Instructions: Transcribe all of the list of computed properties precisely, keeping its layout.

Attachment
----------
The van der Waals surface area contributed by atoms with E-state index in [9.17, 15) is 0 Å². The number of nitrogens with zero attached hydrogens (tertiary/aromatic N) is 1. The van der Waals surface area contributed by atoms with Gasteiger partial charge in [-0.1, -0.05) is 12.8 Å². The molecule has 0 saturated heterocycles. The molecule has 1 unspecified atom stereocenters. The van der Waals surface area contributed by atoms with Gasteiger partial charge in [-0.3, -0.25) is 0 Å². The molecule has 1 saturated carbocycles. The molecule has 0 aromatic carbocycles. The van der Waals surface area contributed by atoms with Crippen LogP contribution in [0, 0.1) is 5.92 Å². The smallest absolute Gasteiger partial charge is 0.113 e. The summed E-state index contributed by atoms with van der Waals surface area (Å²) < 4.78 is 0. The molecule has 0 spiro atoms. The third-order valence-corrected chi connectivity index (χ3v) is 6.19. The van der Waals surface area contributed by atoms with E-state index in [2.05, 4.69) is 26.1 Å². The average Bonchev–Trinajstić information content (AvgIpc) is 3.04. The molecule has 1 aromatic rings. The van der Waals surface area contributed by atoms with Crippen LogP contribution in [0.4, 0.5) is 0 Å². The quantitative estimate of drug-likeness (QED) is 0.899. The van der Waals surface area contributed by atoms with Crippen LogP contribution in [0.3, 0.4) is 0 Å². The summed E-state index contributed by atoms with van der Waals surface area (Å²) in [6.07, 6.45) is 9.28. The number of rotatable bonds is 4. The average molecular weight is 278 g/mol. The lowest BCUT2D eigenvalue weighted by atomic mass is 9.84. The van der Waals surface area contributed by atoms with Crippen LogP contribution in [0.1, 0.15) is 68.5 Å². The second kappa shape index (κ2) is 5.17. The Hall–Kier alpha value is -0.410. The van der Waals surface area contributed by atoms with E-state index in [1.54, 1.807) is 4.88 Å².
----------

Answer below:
The van der Waals surface area contributed by atoms with E-state index in [9.17, 15) is 0 Å². The number of nitrogens with zero attached hydrogens (tertiary/aromatic N) is 1. The van der Waals surface area contributed by atoms with Gasteiger partial charge in [-0.1, -0.05) is 12.8 Å². The molecule has 0 saturated heterocycles. The molecule has 1 unspecified atom stereocenters. The van der Waals surface area contributed by atoms with Gasteiger partial charge in [-0.3, -0.25) is 0 Å². The molecule has 1 saturated carbocycles. The molecule has 0 aromatic carbocycles. The van der Waals surface area contributed by atoms with Crippen LogP contribution in [0, 0.1) is 5.92 Å². The smallest absolute Gasteiger partial charge is 0.113 e. The summed E-state index contributed by atoms with van der Waals surface area (Å²) < 4.78 is 0. The molecule has 0 spiro atoms. The third-order valence-corrected chi connectivity index (χ3v) is 6.19. The van der Waals surface area contributed by atoms with E-state index in [2.05, 4.69) is 26.1 Å². The average Bonchev–Trinajstić information content (AvgIpc) is 3.04. The molecule has 1 aromatic rings. The van der Waals surface area contributed by atoms with Crippen LogP contribution in [0.4, 0.5) is 0 Å². The quantitative estimate of drug-likeness (QED) is 0.899. The van der Waals surface area contributed by atoms with Crippen LogP contribution in [0.3, 0.4) is 0 Å². The summed E-state index contributed by atoms with van der Waals surface area (Å²) in [6.07, 6.45) is 9.28. The number of rotatable bonds is 4. The average molecular weight is 278 g/mol. The lowest BCUT2D eigenvalue weighted by atomic mass is 9.84. The van der Waals surface area contributed by atoms with Crippen LogP contribution in [0.1, 0.15) is 68.5 Å². The second kappa shape index (κ2) is 5.17. The Hall–Kier alpha value is -0.410. The van der Waals surface area contributed by atoms with E-state index in [1.54, 1.807) is 4.88 Å².